“In Vietnam, female guides bring a different level of human interaction. We are perceived differently by the clients and by the local communities. There is often more trust, and a deeper relationship,” says Pham Thi.

“Exchanging stories, talking not only about the country but about daily life in general seems more natural for women. However, balancing professional and family lives is the hardest. Vietnam is a society where women are still very much in charge of childcare and housework.

“I am lucky to receive help from my mother but it is a permanent challenge to be able to focus on my job with travellers and to dedicate time for my family as well.“

In Peru, Yaritza recognizes the equality in capability but not in opportunity and the changes that have been implemented along the way. 

“Thanks to the inclusion policies of travel agencies, many female guides can work doing what they like, without putting stereotypes to the work, this makes the guests who visit my city happy,” says Yaritza.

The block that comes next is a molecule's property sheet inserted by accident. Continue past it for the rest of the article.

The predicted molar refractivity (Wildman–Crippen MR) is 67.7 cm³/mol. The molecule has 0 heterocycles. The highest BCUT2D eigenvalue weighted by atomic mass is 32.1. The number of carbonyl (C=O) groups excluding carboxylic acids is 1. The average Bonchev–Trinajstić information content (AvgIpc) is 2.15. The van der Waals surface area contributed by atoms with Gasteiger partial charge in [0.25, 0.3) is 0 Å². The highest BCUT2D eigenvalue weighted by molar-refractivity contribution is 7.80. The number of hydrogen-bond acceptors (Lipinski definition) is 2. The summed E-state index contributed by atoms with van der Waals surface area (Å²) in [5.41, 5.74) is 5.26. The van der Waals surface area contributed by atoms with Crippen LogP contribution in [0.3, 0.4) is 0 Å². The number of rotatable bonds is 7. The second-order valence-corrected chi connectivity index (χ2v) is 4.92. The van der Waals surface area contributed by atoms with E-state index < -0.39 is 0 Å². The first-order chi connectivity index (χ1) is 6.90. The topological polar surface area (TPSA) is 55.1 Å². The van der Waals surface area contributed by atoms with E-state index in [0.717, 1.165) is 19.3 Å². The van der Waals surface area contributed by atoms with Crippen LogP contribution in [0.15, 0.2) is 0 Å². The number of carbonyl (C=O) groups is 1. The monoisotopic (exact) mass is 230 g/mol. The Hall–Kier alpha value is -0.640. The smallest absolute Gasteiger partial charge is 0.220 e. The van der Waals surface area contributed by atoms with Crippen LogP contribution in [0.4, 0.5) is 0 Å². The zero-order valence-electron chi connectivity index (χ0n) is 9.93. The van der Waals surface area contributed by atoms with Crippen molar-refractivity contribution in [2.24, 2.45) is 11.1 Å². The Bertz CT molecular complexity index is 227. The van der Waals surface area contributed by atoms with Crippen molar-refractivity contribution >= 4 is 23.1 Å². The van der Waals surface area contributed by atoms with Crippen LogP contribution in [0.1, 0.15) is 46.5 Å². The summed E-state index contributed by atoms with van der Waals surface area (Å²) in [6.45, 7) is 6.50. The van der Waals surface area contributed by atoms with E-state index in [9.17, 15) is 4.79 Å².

“Most colleagues are happy to be able to work competitively with female guides, considering that we both have many qualities and abilities to effectively carry out the activity of Tour Guides, although often we do not have the same opportunities.”

American born New Zealand resident, Ange Sexton, is now a guide in New Zealand with World Expeditions. She discovered her love of guiding and outdoor life in Colorado, then Australia, before making her way to the land of the long white cloud where she is now based.

“I always take the approach of not making it a “thing” when it’s two female guides, I just carry on with quiet confidence, steadiness, and the skills I know I have to deliver a product I always hope inspires them (guests) to keep adventuring.” Says Ange  who was the only female guide on the Larapinta Trail the season she started her Australasian guiding career.

Angela Sexton, Adventure South NZ guide


“We have this unique ability to enable people to accomplish and experience adventure with support that can be subtle as well as hands on, I love that balance. You do sometimes get a sense from clients at the start wondering if these two chicks will be able to lift an e-bike or reverse a trailer, it doesn’t take long before they realise we are not only capable of these things but do it well.